Hubble's Law

Using the 100-inch telescope at Mt. Wilson, Edwin Hubble took spectra of distant galaxies. When Hubble put the data together, he found that a galaxy's distance and recession velocity were linearly related.

The relation is written as v=Hd, where v is the recession velocity, H is Hubble's Constant and d is the galaxy's distance in megaparsecs.

Radio Galaxies

Radio galaxies are galaxies that are bright in radio wavelengths. The radio emission arises from non-thermal mechanisms. One of these is called synchrotron radiation, which is produced by electrons spiralling along a magnetic field at nearly the speed of light. This object is known as Centaurus A. It is a composite of optical and radio images.


Quasars started out as a modern astronomical mystery. Several hundred radio sources had been catalogued by radio astronomers, but optical astronomers were having no success at associating them with any optically visible objects. When this was finally done in 1963, the object looked like a faint star. It is known as 3C273. The only problem was that its spectrum was unrecognizable; it was a real modern example of the "What the heck is that?" phenomenon. The problem was solved when Maarten Schmidt (Palomar Observatory) tried interpreting the spectrum as if it were seriously redshifted. That worked. The unidentified lines were hydrogen lines redshifted about 16 percent.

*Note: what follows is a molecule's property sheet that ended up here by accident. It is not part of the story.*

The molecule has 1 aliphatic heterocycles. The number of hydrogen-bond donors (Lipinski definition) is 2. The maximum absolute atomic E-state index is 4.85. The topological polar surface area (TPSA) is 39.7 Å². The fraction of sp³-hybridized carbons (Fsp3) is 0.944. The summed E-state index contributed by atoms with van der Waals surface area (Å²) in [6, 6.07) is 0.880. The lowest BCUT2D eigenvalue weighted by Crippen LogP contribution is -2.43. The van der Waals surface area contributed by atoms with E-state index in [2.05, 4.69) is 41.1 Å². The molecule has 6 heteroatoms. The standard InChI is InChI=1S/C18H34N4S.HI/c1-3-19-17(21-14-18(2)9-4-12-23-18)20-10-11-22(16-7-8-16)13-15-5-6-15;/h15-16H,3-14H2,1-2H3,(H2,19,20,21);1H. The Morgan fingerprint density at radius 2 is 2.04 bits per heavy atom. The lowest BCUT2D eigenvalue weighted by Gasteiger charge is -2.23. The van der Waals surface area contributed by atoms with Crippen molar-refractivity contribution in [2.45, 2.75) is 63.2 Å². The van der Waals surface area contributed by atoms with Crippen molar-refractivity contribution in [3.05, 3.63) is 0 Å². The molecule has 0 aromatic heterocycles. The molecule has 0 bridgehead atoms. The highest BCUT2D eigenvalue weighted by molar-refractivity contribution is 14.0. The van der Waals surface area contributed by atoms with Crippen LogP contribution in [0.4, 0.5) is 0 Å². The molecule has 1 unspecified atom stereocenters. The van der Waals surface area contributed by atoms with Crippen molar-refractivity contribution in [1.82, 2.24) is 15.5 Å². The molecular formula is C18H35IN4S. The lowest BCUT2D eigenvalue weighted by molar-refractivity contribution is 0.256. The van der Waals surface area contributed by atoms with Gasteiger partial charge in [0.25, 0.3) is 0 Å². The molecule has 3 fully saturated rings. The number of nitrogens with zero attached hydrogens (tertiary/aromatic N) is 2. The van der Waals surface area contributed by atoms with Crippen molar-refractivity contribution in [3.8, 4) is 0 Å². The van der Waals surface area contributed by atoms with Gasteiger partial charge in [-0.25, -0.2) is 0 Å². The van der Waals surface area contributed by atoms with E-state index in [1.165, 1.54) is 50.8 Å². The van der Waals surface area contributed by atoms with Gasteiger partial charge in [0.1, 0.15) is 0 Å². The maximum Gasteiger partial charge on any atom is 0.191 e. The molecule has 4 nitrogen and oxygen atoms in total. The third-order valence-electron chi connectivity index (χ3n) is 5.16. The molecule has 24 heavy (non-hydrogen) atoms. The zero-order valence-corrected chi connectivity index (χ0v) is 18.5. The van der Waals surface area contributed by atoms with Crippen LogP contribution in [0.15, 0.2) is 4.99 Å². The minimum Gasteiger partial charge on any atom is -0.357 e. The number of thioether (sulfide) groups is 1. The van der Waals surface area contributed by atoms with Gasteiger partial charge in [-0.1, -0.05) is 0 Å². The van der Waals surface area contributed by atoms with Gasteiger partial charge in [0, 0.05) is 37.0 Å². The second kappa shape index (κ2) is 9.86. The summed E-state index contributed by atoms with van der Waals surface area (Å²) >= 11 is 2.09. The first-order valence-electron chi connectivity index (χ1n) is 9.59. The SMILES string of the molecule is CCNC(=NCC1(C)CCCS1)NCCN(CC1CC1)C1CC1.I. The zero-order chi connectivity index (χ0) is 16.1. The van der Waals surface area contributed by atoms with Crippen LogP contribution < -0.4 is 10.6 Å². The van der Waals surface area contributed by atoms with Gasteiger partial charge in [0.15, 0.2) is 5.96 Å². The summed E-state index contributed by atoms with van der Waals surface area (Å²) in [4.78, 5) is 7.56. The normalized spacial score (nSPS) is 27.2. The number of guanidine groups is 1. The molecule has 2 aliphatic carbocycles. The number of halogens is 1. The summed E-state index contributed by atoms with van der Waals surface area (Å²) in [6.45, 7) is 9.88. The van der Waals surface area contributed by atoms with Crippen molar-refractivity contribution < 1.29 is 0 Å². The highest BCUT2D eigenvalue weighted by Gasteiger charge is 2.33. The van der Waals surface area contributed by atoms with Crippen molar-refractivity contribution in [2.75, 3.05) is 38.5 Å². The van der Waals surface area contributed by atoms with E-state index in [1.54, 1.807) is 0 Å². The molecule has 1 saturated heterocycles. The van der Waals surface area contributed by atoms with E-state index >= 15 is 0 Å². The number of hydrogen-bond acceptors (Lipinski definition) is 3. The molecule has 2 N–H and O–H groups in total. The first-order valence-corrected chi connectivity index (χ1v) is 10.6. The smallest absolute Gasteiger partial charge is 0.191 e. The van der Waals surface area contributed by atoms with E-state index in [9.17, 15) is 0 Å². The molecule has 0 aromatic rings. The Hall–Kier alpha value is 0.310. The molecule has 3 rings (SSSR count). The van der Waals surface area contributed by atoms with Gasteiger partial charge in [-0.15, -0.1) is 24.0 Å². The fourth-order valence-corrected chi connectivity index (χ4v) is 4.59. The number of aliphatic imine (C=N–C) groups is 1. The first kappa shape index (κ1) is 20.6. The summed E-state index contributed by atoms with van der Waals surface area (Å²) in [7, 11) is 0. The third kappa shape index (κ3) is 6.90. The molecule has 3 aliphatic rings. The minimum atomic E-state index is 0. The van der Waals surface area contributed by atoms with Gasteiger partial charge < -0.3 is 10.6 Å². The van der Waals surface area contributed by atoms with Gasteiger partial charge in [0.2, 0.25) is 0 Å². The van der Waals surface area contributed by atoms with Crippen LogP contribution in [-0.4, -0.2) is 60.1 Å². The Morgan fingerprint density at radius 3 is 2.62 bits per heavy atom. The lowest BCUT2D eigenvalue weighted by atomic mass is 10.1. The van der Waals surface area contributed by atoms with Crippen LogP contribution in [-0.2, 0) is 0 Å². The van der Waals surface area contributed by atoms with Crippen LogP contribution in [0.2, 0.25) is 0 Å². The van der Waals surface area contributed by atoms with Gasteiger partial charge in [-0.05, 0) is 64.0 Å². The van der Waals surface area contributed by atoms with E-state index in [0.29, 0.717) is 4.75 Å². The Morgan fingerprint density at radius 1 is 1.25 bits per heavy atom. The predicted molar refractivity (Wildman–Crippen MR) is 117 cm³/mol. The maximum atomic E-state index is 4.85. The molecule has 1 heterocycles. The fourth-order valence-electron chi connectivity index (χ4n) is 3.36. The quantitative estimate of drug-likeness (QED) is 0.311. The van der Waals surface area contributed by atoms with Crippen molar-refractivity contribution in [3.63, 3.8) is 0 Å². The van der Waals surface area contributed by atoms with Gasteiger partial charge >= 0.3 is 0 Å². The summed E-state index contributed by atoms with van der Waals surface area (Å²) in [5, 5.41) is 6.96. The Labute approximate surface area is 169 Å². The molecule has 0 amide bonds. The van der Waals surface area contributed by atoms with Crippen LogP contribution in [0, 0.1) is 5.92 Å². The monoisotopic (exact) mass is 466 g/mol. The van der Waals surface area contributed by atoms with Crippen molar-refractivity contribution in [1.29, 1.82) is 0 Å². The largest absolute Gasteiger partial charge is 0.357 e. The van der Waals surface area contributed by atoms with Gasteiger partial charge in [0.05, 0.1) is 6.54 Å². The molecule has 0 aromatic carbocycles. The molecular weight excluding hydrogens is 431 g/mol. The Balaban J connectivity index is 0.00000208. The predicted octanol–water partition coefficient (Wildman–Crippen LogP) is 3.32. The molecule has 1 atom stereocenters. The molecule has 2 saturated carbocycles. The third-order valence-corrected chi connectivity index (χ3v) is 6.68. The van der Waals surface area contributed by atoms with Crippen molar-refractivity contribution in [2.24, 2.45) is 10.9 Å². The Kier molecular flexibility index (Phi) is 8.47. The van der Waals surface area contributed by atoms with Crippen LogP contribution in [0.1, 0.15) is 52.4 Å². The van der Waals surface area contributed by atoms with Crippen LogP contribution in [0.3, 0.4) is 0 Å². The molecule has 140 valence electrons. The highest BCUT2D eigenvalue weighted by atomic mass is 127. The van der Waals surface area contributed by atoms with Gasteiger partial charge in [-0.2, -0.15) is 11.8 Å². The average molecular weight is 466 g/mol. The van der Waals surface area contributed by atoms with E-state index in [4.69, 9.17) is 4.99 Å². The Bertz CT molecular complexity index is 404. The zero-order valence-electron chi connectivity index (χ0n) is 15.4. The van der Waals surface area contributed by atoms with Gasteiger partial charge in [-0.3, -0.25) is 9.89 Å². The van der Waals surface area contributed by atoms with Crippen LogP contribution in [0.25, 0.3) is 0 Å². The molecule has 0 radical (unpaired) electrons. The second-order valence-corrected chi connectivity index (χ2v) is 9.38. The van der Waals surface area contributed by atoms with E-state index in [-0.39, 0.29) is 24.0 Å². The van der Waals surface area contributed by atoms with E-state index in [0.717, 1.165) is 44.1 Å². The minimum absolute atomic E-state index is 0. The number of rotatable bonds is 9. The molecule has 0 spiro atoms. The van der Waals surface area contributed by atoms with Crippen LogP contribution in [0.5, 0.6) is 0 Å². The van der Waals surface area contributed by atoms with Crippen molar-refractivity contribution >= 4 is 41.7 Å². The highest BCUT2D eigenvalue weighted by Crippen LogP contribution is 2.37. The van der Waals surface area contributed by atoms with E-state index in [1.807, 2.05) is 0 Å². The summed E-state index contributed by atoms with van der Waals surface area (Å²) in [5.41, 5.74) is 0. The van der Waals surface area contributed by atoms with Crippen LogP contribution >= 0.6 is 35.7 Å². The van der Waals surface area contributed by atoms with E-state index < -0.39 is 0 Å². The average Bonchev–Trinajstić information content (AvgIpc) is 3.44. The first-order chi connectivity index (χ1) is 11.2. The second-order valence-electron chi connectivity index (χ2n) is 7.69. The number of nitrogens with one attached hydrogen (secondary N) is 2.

The large redshift indicated large recession velocity, which in turn indicates very great distance. The bulk of them are farther than 1,000 mpc away! This distance opened up another mystery: their luminosity. Knowing the approximate distance (from the redshift) and the apparent magnitude (measured), the absolute magnitude (luminosity) could be calculated. It turned out to be almost unbelievably large. Really luminous quasars could be as luminous as 1,000 Milky Way Galaxies!

Interestingly, there are no nearby quasars; the nearest is 250 mpc away. Most are much farther. This tells us that conditions in the universe have changed; whatever process produces the prodigious energy output of quasars was active several billion years ago but is not operating now.

The Energy Source

The best explanation so far for the energy output of active galaxies and quasars is the central black hole mechanism. A VERY large black hole is swallowing material at a high rate, and the accretion disk is very luminous.

This also provides an explanation for the fact that we see quasars only at very great distances, which also means very far back in time; there are no quasars nearby. The idea is that the material which could fall into the hole has already done so and in the process left a clear region around the hole. The hole is still there, of course, but is quiescent because it is not getting fed. This black hole in NGC 4261 is unusual in that we can actually see the evidence for it using Hubble.

Here is a Hubble image of 6 quasars. Notice that Hubble can resolve the quasars as starlike spots in the center of very distant galaxies.